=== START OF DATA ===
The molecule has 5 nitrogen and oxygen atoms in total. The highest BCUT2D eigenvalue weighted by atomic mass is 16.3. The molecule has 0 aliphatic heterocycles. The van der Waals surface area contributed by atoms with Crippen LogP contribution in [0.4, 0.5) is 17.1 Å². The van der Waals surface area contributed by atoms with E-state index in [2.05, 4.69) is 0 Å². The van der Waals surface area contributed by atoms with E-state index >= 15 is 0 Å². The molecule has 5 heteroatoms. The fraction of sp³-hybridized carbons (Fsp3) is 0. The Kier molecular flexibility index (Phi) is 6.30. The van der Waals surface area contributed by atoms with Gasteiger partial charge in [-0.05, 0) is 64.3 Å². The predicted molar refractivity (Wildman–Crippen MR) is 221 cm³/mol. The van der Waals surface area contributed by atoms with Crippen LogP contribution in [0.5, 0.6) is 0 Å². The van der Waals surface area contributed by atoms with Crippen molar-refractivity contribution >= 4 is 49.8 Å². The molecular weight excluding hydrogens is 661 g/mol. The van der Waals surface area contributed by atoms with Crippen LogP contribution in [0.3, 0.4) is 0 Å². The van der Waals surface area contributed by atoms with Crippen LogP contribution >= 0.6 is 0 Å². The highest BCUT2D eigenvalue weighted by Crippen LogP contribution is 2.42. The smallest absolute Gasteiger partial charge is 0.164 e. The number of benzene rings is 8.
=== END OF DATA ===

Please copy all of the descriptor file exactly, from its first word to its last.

The molecule has 5 nitrogen and oxygen atoms in total. The highest BCUT2D eigenvalue weighted by atomic mass is 16.3. The molecule has 0 aliphatic heterocycles. The van der Waals surface area contributed by atoms with Crippen LogP contribution in [0.4, 0.5) is 17.1 Å². The van der Waals surface area contributed by atoms with E-state index in [2.05, 4.69) is 0 Å². The van der Waals surface area contributed by atoms with E-state index >= 15 is 0 Å². The molecule has 5 heteroatoms. The fraction of sp³-hybridized carbons (Fsp3) is 0. The Kier molecular flexibility index (Phi) is 6.30. The van der Waals surface area contributed by atoms with Gasteiger partial charge in [-0.05, 0) is 64.3 Å². The predicted molar refractivity (Wildman–Crippen MR) is 221 cm³/mol. The van der Waals surface area contributed by atoms with Crippen LogP contribution in [0.5, 0.6) is 0 Å². The van der Waals surface area contributed by atoms with Crippen molar-refractivity contribution >= 4 is 49.8 Å². The molecular weight excluding hydrogens is 661 g/mol. The van der Waals surface area contributed by atoms with Crippen LogP contribution in [0.3, 0.4) is 0 Å². The van der Waals surface area contributed by atoms with Crippen LogP contribution >= 0.6 is 0 Å². The highest BCUT2D eigenvalue weighted by Crippen LogP contribution is 2.42. The smallest absolute Gasteiger partial charge is 0.164 e. The number of benzene rings is 8.